New Parents in Japan Are Gifting Rice Bags Shaped Like Babies

Parents in Japan Are Sending Their Family Members Rice Bags That Look Like Babies

Would you cuddle with a rice-filled bag wrapped in a blanket?

To cheer up and console their family members, Japanese parents of newborn babies are sending their relatives rice bags that are as heavy as their child’s baby weight. Covered in blankets and featuring a photograph of the baby, these rice bags allow the parents’ relatives to pretend that they are embracing the real-life infant. 

In Japan, this phenomenon of sending relatives bags of rice that are wrapped in baby blankets is called dakigokochi. While this practice is not a new occurrence in Japan, it’s becoming an increasingly popular trend among Japanese parents during the pandemic. 

Why Japanese parents are giving their family members bags of rice

Parents in Japan Are Sending Their Family Members Rice Bags That Look Like Babies

Image credit: yu-ji via Canva Pro 

Many families in Japan are unable to celebrate or share joyful moments with their loved ones in person as a result of strict pandemic restrictions in Japan, where a state of emergency has been declared over several prefectures including Tokyo and Okinawa. As Japanese citizens haven’t been able to visit their relatives for long periods of time, these “rice bag babies” offer a chance to cuddle a rice-filled replica of their relatives’ newborn children. 

Some of these rice bags are swaddled in baby blankets and presented with a printed photograph of the infants on the front. What’s more, these bags are supposed to weigh approximately the same pounds as the babies themselves for a closer imitation. Check out the Kome no Zoto Yoshimiya rice shop to see how these bags of rice are packaged and priced.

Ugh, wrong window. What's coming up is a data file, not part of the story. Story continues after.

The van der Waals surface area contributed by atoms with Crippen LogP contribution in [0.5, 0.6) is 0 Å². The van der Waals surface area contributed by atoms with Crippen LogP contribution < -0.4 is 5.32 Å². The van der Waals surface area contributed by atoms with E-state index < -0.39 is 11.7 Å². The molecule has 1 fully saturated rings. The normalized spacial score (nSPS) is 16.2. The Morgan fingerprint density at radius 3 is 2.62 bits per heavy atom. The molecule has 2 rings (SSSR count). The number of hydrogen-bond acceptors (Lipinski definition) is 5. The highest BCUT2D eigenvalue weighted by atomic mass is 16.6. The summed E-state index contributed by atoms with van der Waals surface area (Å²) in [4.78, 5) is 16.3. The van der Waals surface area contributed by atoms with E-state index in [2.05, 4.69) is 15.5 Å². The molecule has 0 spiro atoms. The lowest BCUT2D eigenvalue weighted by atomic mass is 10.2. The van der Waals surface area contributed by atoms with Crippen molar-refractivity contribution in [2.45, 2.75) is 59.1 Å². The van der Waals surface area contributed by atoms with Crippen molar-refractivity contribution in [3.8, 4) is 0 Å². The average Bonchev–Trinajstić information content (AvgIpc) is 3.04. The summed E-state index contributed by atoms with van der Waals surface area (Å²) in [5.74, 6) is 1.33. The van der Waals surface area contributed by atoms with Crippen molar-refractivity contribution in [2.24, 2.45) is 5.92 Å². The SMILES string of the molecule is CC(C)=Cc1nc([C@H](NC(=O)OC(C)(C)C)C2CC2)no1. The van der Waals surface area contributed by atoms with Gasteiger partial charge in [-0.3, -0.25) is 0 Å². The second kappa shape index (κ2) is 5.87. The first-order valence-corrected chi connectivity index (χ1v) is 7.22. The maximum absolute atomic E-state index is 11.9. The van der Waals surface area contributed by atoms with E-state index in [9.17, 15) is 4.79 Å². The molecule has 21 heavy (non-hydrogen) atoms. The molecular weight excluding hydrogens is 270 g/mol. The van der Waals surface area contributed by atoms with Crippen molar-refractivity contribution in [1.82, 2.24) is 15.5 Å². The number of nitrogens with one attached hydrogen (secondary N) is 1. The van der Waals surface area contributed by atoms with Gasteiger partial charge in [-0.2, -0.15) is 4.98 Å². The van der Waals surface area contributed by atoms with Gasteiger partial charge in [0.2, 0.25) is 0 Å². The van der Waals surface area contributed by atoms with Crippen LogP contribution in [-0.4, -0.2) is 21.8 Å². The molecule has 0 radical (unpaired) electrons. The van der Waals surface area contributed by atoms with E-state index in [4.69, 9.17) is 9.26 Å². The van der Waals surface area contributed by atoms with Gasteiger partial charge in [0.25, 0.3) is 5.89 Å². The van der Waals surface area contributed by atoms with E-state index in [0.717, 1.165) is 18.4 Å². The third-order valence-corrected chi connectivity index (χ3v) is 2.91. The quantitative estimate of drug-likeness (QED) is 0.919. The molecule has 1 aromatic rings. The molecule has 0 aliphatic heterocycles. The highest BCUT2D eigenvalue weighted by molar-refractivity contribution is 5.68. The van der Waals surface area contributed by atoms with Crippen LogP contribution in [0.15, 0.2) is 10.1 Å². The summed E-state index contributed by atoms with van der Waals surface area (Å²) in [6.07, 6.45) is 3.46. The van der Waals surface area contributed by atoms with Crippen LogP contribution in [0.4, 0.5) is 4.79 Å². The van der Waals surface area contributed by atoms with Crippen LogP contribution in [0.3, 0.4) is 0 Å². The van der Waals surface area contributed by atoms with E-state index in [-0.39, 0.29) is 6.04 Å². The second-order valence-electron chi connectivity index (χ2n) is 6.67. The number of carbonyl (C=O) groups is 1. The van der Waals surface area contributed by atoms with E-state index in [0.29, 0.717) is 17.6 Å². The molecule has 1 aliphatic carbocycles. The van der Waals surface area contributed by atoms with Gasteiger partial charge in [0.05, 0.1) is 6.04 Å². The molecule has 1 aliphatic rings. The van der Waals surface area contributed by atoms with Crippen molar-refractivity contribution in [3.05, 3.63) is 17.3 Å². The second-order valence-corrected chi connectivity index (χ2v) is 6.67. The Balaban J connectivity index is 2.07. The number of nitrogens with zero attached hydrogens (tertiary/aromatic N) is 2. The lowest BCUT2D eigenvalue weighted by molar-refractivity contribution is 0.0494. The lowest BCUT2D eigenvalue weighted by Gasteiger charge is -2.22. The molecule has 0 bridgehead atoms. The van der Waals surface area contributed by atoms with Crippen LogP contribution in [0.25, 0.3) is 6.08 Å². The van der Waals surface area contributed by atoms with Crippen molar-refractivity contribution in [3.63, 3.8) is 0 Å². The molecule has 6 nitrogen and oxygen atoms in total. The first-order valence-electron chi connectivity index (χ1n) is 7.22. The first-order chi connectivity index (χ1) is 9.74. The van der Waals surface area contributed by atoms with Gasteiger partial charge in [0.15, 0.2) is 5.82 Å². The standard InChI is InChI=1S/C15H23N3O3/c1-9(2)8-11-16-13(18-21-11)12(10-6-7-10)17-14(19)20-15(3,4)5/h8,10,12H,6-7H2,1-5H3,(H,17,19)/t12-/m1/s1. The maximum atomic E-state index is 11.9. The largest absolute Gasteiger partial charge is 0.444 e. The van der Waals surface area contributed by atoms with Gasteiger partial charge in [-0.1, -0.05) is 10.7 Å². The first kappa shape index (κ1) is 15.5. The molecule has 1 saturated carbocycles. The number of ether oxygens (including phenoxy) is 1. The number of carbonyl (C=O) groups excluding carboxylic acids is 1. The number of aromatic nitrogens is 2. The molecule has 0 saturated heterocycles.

Image credit: Alter_photo via Canva Pro 

Aside from rice bags shaped like babies, the practice of dakigokochi also includes wedding ceremonies during the new normal. In this case, the newly wedded bride and groom send their parents bags of rice as a “way of showing appreciation for giving birth to them,” according to a report from The Guardian

Due to Japan’s declining birth rate, these wedding-themed rice bags have quickly grown in popularity, eclipsing the baby-themed ones in sales. 

Also read: Japan Is Selling Empty Houses for Less Than US$500

Sending gifts during special occasions or as a sign of thanks is customary in Japan. However, a different problem arises upon receiving these tightly bungled-up rice babies. Some Japanese citizens are struggling to unwrap the bag and eat the rice. 

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